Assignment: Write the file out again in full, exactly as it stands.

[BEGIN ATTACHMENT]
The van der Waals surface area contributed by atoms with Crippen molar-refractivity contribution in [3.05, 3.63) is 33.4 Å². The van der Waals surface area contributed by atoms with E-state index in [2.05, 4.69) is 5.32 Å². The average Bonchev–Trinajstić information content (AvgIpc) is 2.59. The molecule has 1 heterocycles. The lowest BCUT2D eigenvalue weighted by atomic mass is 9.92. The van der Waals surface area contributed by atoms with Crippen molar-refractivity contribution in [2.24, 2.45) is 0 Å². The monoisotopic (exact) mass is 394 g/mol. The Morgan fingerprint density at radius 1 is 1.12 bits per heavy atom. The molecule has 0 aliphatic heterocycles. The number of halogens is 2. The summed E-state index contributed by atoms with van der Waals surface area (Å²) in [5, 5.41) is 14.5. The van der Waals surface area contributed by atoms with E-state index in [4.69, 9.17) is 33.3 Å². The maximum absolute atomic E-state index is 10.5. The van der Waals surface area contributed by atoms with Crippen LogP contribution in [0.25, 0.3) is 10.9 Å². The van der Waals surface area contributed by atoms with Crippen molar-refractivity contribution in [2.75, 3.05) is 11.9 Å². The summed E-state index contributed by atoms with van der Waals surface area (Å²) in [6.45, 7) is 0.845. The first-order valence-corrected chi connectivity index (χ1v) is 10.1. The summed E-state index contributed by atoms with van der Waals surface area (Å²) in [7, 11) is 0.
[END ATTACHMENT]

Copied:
The van der Waals surface area contributed by atoms with Crippen molar-refractivity contribution in [3.05, 3.63) is 33.4 Å². The van der Waals surface area contributed by atoms with E-state index in [2.05, 4.69) is 5.32 Å². The average Bonchev–Trinajstić information content (AvgIpc) is 2.59. The molecule has 1 heterocycles. The lowest BCUT2D eigenvalue weighted by atomic mass is 9.92. The van der Waals surface area contributed by atoms with Crippen molar-refractivity contribution in [2.24, 2.45) is 0 Å². The monoisotopic (exact) mass is 394 g/mol. The Morgan fingerprint density at radius 1 is 1.12 bits per heavy atom. The molecule has 0 aliphatic heterocycles. The number of halogens is 2. The summed E-state index contributed by atoms with van der Waals surface area (Å²) in [5, 5.41) is 14.5. The van der Waals surface area contributed by atoms with E-state index in [4.69, 9.17) is 33.3 Å². The maximum absolute atomic E-state index is 10.5. The van der Waals surface area contributed by atoms with Crippen LogP contribution in [0.25, 0.3) is 10.9 Å². The van der Waals surface area contributed by atoms with Crippen molar-refractivity contribution in [2.75, 3.05) is 11.9 Å². The summed E-state index contributed by atoms with van der Waals surface area (Å²) in [6.45, 7) is 0.845. The first-order valence-corrected chi connectivity index (χ1v) is 10.1. The summed E-state index contributed by atoms with van der Waals surface area (Å²) in [7, 11) is 0.